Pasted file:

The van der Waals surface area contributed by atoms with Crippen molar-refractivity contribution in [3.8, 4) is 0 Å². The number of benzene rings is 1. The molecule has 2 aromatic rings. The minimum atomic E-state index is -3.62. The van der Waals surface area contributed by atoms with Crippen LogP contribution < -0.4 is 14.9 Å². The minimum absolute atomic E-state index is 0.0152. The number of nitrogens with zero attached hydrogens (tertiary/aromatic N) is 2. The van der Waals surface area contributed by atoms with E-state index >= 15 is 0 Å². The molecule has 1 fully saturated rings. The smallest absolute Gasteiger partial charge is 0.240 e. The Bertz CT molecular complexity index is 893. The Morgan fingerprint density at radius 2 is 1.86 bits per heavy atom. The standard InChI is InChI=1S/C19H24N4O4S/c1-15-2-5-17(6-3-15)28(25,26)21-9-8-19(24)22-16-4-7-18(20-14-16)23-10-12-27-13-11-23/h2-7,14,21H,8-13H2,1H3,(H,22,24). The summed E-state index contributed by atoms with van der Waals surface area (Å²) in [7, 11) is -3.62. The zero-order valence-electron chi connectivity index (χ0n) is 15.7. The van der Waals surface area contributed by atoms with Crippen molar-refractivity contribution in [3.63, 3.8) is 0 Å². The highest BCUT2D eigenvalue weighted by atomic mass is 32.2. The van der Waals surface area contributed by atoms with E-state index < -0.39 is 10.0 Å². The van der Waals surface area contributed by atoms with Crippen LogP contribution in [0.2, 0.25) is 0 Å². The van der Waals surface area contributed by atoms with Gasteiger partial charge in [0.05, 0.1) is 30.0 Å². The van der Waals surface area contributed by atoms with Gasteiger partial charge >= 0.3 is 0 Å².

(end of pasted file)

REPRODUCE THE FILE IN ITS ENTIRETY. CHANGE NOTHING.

The van der Waals surface area contributed by atoms with Crippen molar-refractivity contribution in [3.8, 4) is 0 Å². The number of benzene rings is 1. The molecule has 2 aromatic rings. The minimum atomic E-state index is -3.62. The van der Waals surface area contributed by atoms with Crippen LogP contribution < -0.4 is 14.9 Å². The minimum absolute atomic E-state index is 0.0152. The number of nitrogens with zero attached hydrogens (tertiary/aromatic N) is 2. The van der Waals surface area contributed by atoms with E-state index >= 15 is 0 Å². The molecule has 1 fully saturated rings. The smallest absolute Gasteiger partial charge is 0.240 e. The Bertz CT molecular complexity index is 893. The Morgan fingerprint density at radius 2 is 1.86 bits per heavy atom. The standard InChI is InChI=1S/C19H24N4O4S/c1-15-2-5-17(6-3-15)28(25,26)21-9-8-19(24)22-16-4-7-18(20-14-16)23-10-12-27-13-11-23/h2-7,14,21H,8-13H2,1H3,(H,22,24). The summed E-state index contributed by atoms with van der Waals surface area (Å²) in [7, 11) is -3.62. The zero-order valence-electron chi connectivity index (χ0n) is 15.7. The van der Waals surface area contributed by atoms with Crippen molar-refractivity contribution in [3.63, 3.8) is 0 Å². The highest BCUT2D eigenvalue weighted by atomic mass is 32.2. The van der Waals surface area contributed by atoms with E-state index < -0.39 is 10.0 Å². The van der Waals surface area contributed by atoms with Crippen LogP contribution in [0.2, 0.25) is 0 Å². The van der Waals surface area contributed by atoms with Gasteiger partial charge in [0.05, 0.1) is 30.0 Å². The van der Waals surface area contributed by atoms with Gasteiger partial charge >= 0.3 is 0 Å².